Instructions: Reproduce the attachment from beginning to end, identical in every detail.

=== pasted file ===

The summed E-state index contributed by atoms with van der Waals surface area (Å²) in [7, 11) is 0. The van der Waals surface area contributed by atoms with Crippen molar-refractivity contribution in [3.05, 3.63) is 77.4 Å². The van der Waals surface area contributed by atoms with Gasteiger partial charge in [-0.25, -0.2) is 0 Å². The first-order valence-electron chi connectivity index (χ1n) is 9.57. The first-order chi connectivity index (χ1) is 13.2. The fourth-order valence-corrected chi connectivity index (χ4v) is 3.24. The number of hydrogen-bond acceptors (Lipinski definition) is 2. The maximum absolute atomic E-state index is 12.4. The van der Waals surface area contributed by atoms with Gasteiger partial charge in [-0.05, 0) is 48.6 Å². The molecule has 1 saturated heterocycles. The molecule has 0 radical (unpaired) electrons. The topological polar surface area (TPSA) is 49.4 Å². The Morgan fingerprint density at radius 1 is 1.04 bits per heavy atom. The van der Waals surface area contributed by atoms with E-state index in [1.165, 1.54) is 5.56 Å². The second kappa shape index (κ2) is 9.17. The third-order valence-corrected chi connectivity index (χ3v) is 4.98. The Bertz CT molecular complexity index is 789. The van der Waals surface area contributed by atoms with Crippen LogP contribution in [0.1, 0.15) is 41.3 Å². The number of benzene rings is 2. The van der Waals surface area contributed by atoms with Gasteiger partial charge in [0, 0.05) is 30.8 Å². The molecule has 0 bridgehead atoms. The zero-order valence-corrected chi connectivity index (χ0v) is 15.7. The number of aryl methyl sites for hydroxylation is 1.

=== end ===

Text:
The summed E-state index contributed by atoms with van der Waals surface area (Å²) in [7, 11) is 0. The van der Waals surface area contributed by atoms with Crippen molar-refractivity contribution in [3.05, 3.63) is 77.4 Å². The van der Waals surface area contributed by atoms with Gasteiger partial charge in [-0.25, -0.2) is 0 Å². The first-order valence-electron chi connectivity index (χ1n) is 9.57. The first-order chi connectivity index (χ1) is 13.2. The fourth-order valence-corrected chi connectivity index (χ4v) is 3.24. The number of hydrogen-bond acceptors (Lipinski definition) is 2. The maximum absolute atomic E-state index is 12.4. The van der Waals surface area contributed by atoms with Gasteiger partial charge in [-0.05, 0) is 48.6 Å². The molecule has 1 saturated heterocycles. The molecule has 0 radical (unpaired) electrons. The topological polar surface area (TPSA) is 49.4 Å². The Morgan fingerprint density at radius 1 is 1.04 bits per heavy atom. The van der Waals surface area contributed by atoms with E-state index in [1.165, 1.54) is 5.56 Å². The second kappa shape index (κ2) is 9.17. The third-order valence-corrected chi connectivity index (χ3v) is 4.98. The Bertz CT molecular complexity index is 789. The van der Waals surface area contributed by atoms with Crippen LogP contribution in [0.1, 0.15) is 41.3 Å². The number of benzene rings is 2. The van der Waals surface area contributed by atoms with Gasteiger partial charge in [0, 0.05) is 30.8 Å². The molecule has 0 bridgehead atoms. The zero-order valence-corrected chi connectivity index (χ0v) is 15.7. The number of aryl methyl sites for hydroxylation is 1.